The Obama Administration-Zarif Disagreement About What the Iran Deal Will Do, and the Implications for the Iran Review Bill

By Jack Goldsmith
Thursday, April 30, 2015, 10:37 AM

One side is wrong.

The Obama administration has made plain that the deal it is negotiating with Iran will be non-binding under international law, will not be converted to a binding international agreement that affects U.S. sanctions via Security Council approval, and will not be implemented until Iran demonstrates compliance. Moreover, under the Iran Review Bill, which the administration supports, the President will be disabled from lifting sanctions for 30-82 days, depending on the circumstances. (If the Iran Review Bill does not pass, the President can lift sanctions whenever he likes, with proper certifications.)

But yesterday, according to Josh Rogin, Iranian Foreign Minister Mohammad Javad Zarif told a New York audience a quite different story. Zarif stated that no matter what Congress does, President Obama must eliminate sanctions within days or weeks of the deal. Zarif also said that the Security Council vote would obligate the United States to lift sanctions, and bind Obama and his successors under international law.   Rogin paraphrases Zarif as saying that the “United Nations Security Council would pass a resolution lifting all UN sanctions and requiring Obama to stop enforcing all of the U.S. sanctions immediately.” He then quotes Zarif as follows: “The American president is bound by international law, whether they like it or not. And international law requires the United States live up to any agreement this government enters into,” he said.

The Obama administration position on the deal is simply not compatible with what Zarif says about the deal. One side has to be wrong. If Congress is worried that Zarif rather than the administration is more accurately describing the deal, then that is a reason, I think, to support to Iran Review bill. That bill is the only mechanism on the table that would delay the President from immediately waiving U.S. sanctions. The delay would give Congress time to assess the deal, look at what the Security Council does, and figure out if it (Congress) wants to (and has the super-majority votes to) stop the President from lifting U.S. sanctions. True, passage of the Iran bill raises the political stakes for Republicans.  If Congress cannot during the review period overcome a presidential veto to stop the lifting of sanctions, the President will look stronger and could claim extra legitimacy for the deal if Congress formally looks at the deal and does not object.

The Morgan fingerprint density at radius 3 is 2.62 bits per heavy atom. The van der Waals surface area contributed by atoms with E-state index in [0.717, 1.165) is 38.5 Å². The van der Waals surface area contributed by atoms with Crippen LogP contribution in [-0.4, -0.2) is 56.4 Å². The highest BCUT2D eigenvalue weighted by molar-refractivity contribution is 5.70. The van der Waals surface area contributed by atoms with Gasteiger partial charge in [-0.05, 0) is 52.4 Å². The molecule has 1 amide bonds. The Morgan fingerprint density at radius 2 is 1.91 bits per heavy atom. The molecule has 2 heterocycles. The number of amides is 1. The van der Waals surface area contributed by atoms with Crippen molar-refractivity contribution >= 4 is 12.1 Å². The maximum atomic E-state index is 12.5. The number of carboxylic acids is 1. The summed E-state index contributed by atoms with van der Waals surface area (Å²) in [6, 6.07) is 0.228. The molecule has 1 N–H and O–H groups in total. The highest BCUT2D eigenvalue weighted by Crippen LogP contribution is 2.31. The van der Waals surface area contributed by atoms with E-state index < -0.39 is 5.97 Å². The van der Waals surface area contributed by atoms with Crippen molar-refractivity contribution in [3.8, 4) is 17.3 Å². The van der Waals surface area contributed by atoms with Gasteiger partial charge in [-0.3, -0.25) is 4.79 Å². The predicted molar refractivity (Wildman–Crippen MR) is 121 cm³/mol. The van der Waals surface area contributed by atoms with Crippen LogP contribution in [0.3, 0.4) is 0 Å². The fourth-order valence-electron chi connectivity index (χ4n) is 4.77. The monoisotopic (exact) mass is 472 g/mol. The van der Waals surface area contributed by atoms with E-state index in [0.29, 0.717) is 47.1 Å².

But if Zarif is right about what the deal will look like, then without the Iran Review bill’s statutory delay period, Congress will have no mechanism to stop the President from implementing the deal quickly. The most hawkish Republicans (Senator Cotton and others) view the Iran Review bill as a political trap. But if they succeed in killing the bill, they will also have killed the only realistic (though slim) opportunity Congress has to stop Obama from implementing the deal by lifting U.S. sanctions if it turns out Congress does not like the deal. And of course if Congress does not act before Obama lifts the sanctions (a possibility that only the Iran Review bill enables), it will have a much harder time re-imposing the sanctions later, as will the next President, no matter what his or her views.